This edition of Argentine Business Law Watch1 discusses the enactment of Law No. 25,780. For those involved in Argentine banking activity, this statute provides an encouraging sign that Argentine banking regulatory authorities are implementing lessons learned from the bank failures suffered during the collapse of the Argentine financial system in 2002.
On September 8th, the Official Gazette published the enactment of Law 25,780. This statute, which modifies the Financial Institutions Law (Law No. 21,526) and the Argentine Central Bank Charter, changes the 1995 rules governing the liquidation of assets and liabilities when a bank fails.2 Two changes are particularly significant. First, the new law states that total assets transferred out of a failed bank may not exceed total liabilities transferred from that bank. This tightens up the looser standard of "equivalent" that formerly applied to "excluded" (i.e., those removed from the failed bank) assets and liabilities. Second, the new law expressly authorizes asset and liability transfers to a financial trust, confirming a generally accepted practice that grappled with the uncertainty of the prior law’s limited authorization of financial institutions as receiving entities.
The amendments reflect an important step in making the liquidation of a failed institution more transparent. They also improve certain foreign bank claims against the insolvent bank, as the new law makes eligible for transfer commercial credit lines that "directly affect" international commerce. This change satisfies a long-standing demand by foreign banks with confirmed commercial letters of credit, outstanding pre-export finance loans or credit lines to local banks predicated on repayment of an underlying business transaction, who were often left with claims against the residual (read: bankrupt) entity.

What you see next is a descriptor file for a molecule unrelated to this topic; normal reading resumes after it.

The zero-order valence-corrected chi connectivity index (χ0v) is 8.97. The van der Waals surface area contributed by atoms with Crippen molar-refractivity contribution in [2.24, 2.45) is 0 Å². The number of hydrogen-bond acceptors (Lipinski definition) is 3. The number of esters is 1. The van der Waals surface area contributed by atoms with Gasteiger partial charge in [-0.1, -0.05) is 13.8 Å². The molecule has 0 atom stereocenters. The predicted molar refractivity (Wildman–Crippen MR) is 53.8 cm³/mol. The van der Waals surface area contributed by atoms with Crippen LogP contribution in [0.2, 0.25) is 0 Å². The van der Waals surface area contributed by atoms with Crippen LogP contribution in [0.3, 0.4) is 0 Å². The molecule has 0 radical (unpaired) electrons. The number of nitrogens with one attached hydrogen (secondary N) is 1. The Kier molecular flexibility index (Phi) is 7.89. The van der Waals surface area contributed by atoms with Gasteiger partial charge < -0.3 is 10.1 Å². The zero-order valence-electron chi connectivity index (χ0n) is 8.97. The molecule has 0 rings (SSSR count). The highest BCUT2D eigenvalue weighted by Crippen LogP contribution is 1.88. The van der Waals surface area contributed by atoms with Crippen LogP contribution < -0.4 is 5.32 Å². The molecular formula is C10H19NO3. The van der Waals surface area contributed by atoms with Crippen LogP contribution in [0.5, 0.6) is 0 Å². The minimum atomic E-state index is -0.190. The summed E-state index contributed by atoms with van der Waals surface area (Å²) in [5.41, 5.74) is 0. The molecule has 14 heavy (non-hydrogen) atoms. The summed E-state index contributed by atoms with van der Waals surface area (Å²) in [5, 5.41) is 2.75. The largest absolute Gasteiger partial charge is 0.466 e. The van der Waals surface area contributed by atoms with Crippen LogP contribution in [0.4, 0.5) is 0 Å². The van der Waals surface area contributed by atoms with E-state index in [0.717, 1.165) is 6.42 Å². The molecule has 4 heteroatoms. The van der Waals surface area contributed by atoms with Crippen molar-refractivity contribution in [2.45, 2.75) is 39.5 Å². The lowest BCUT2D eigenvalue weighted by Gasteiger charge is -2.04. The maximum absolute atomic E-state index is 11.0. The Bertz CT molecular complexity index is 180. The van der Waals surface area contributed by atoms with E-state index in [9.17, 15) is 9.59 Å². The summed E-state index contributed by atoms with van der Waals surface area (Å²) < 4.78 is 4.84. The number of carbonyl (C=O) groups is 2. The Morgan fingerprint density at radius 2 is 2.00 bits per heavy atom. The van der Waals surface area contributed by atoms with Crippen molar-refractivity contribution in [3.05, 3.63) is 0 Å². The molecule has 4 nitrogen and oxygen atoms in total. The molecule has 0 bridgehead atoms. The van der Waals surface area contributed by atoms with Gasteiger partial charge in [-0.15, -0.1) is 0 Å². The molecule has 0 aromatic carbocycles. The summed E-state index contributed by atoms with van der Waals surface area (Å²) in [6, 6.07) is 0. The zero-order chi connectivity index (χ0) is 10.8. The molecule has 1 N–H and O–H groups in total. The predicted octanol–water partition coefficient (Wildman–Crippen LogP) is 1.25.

Both former and current rules aim at protecting bank deposits by granting a statutory preference over the failed entity’s assets. Under the new regime, however, this preference has been increased tenfold from P$5,000 to P$50,000 (or its dollar equivalent) for each deposit. In addition, the preference of deposits that formerly existed over encajes (minimum cash reserves) of the liquidated bank has been extended by the amendments to a general preference over all of the entity’s assets.
The amendments also broaden the statutory immunity for negligent acts committed by those involved in the transfer of assets and liabilities from the failed entity. Third parties, creditors, shareholders or administrators involved in the process enjoy greater protection, though they remain liable for any intentional misconduct. As part of the effort to encourage finality, the decisions of the Central Bank or the Banking Examiner (Superintendencia de Bancos) related to the liquidation are specifically exempted from judicial review, except on grounds of being arbitrary or in manifest error.
Finally, the amendments remove all doubt as to whether a regulated financial institution may petition for insolvency relief (i.e., reorganization) to restructure liabilities. In 2002, two entities owned by Credit Agricole of France, Banco Suquía and Banco Bisel, managed to stay creditors by filing for reorganization under the Argentine bankruptcy code. This unprecedented move by a bank, traditionally bound to follow the liquidation process specified for financial institutions, sparked both controversy and uncertainty. The amendments unambiguously foreclose this possibility and make clear that banks and other regulated financial institutions may not file for reorganization under the bankruptcy code.
Despite the promise of lessons learned, the amendments call for implementing resolutions from the Central Bank. Until these resolutions are released, we won’t know whether there is a will to actually apply those lessons.
1 "Argentine Business Law Watch" is a periodic news service provided free of charge to clients and friends of Negri, Teijeiro & Incera. To read past editions of "Argentine Business Law Watch", visit our website at www.negri.com.ar.
2 For convenience we refer only to "banks," although the statute applies to other entities within the definition of "financial institutions."
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